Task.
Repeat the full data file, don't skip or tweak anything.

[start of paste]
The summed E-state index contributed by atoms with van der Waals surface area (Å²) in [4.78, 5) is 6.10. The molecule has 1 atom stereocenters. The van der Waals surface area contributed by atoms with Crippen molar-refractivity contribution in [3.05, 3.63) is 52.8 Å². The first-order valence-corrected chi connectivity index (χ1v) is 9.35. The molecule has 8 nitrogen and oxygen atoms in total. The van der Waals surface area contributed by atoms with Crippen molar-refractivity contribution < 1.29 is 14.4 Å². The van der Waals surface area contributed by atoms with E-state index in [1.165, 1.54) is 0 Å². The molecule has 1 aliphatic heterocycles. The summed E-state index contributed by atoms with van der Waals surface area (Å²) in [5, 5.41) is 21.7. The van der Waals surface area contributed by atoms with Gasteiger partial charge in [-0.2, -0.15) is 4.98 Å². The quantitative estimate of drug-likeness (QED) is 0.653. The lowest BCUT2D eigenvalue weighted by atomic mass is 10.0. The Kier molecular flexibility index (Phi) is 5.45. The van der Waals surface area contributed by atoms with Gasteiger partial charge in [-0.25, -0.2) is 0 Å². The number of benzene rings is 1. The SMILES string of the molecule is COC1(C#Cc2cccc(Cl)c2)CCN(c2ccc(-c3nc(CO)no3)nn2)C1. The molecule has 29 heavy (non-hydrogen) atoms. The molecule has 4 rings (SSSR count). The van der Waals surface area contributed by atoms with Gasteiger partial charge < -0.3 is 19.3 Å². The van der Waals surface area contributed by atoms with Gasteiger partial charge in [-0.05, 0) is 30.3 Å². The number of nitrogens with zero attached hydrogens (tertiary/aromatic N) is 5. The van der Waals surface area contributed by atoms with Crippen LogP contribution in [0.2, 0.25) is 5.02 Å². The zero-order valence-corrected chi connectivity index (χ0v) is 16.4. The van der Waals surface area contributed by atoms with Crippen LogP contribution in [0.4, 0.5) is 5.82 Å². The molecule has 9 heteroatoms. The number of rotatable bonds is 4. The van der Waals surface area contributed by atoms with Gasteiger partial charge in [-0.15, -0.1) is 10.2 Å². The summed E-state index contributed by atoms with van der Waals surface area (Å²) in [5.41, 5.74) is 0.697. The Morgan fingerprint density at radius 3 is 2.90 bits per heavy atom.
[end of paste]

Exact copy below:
The summed E-state index contributed by atoms with van der Waals surface area (Å²) in [4.78, 5) is 6.10. The molecule has 1 atom stereocenters. The van der Waals surface area contributed by atoms with Crippen molar-refractivity contribution in [3.05, 3.63) is 52.8 Å². The first-order valence-corrected chi connectivity index (χ1v) is 9.35. The molecule has 8 nitrogen and oxygen atoms in total. The van der Waals surface area contributed by atoms with Crippen molar-refractivity contribution < 1.29 is 14.4 Å². The van der Waals surface area contributed by atoms with E-state index in [1.165, 1.54) is 0 Å². The molecule has 1 aliphatic heterocycles. The summed E-state index contributed by atoms with van der Waals surface area (Å²) in [5, 5.41) is 21.7. The van der Waals surface area contributed by atoms with Gasteiger partial charge in [-0.2, -0.15) is 4.98 Å². The quantitative estimate of drug-likeness (QED) is 0.653. The lowest BCUT2D eigenvalue weighted by atomic mass is 10.0. The Kier molecular flexibility index (Phi) is 5.45. The van der Waals surface area contributed by atoms with Gasteiger partial charge in [-0.25, -0.2) is 0 Å². The number of benzene rings is 1. The SMILES string of the molecule is COC1(C#Cc2cccc(Cl)c2)CCN(c2ccc(-c3nc(CO)no3)nn2)C1. The molecule has 29 heavy (non-hydrogen) atoms. The molecule has 4 rings (SSSR count). The van der Waals surface area contributed by atoms with Gasteiger partial charge < -0.3 is 19.3 Å². The van der Waals surface area contributed by atoms with Gasteiger partial charge in [-0.05, 0) is 30.3 Å². The number of nitrogens with zero attached hydrogens (tertiary/aromatic N) is 5. The van der Waals surface area contributed by atoms with Crippen LogP contribution in [0.2, 0.25) is 5.02 Å². The zero-order valence-corrected chi connectivity index (χ0v) is 16.4. The van der Waals surface area contributed by atoms with Crippen LogP contribution in [0.4, 0.5) is 5.82 Å². The molecule has 9 heteroatoms. The number of rotatable bonds is 4. The van der Waals surface area contributed by atoms with Gasteiger partial charge in [-0.15, -0.1) is 10.2 Å². The summed E-state index contributed by atoms with van der Waals surface area (Å²) in [5.41, 5.74) is 0.697. The Morgan fingerprint density at radius 3 is 2.90 bits per heavy atom.